Because I don’t want you to go around your house telling yourself that everything has an emotional component and therefore you should keep all of it. What I’m telling you only applies to stuff you aren’t using regularly, like my banjo. If you’re using something regularly, or wearing something regularly, what I’m saying does not apply.

What about sports equipment?

For these items, set time limits like I’ve done. Say it’s camping or hiking or ski gear. You used to camp, ski and hike but haven’t in 10 years. Give yourself six months, a year at most, and let it go if you still don’t use it. Because just as important as it is for you to discern with your heart, it’s also vitally important that you don’t keep a bunch of stuff you’re not using.

You don’t want to be overwhelmed by clutter and stuff. You don’t want your house and garage full of stuff you should use, but for whatever reason, you’re not using.

Here’s how it works:

Go through your house and for everything you’re not using regularly, give it the emotional test. How do you feel when looking at it, touching it?

Get rid of everything that doesn’t make your heart sing at least at little.

For the stuff that makes your heart sing but you’re not using, like my banjo, give yourself six months to use it. Find a new home for it if you haven’t used for six months.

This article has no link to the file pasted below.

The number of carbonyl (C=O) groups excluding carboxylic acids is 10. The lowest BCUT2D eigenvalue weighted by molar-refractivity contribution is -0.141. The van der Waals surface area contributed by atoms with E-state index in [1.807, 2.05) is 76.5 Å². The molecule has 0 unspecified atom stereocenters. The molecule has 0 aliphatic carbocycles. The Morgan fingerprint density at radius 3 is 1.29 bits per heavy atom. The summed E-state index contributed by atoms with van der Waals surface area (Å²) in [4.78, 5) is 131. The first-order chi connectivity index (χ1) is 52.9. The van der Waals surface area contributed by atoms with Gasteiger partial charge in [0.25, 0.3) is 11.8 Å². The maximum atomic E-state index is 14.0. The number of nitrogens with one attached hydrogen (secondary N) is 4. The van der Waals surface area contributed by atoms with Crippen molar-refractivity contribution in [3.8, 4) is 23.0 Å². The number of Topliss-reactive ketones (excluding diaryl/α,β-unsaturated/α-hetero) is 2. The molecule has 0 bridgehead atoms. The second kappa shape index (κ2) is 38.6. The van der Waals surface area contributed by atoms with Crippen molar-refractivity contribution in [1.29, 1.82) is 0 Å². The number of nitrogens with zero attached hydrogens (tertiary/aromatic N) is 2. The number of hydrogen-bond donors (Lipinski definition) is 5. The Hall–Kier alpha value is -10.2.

And this is how you lighten your emotional life, and keep your house clutter free.


Author: Janet Luhrs

Image: Joseph Albanese/Unsplash 

Editor: Catherine Monkman


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Janet Luhrs

Janet Luhrs has shared her passion for simplicity on Oprah and in the New York Times, as well as on NPR, World News Tonight and countless others. She is author of the best-selling, The Simple Living Guide, which is often called “the bible of the simplicity movement, and her follow-up book on intimate relationships, Simple Loving. 

When Janet discovered simplicity, her life was busy and chaotic. But as she eagerly applied the tools she was learning, both her her family’s lives began to transform into more ease and joy. She knew she was on to something huge, and started her newsletter, Simple Living, to share what she was learning. Her newsletter has morphed into a blog and website.

The way Janet sees it, we all get one beautiful life here on this earth. We have just so many minutes, so many hours and so many days. How are we going to spend it? How will you spend it? Will we spend this precious time buried in stuff, stressed out by debt and frustrated that our lives feel like they belong to everyone but us?

If, like Janet, you know there’s something more for your life—something easier and sweeter—then subscribe to her blog or jump in and sign up for one of her classes. Connect with Janet on Facebook or Twitter. When you sign up for her blog, you’ll get her free ebook, Top 3 Money Mistakes Women Make and How to Correct Them.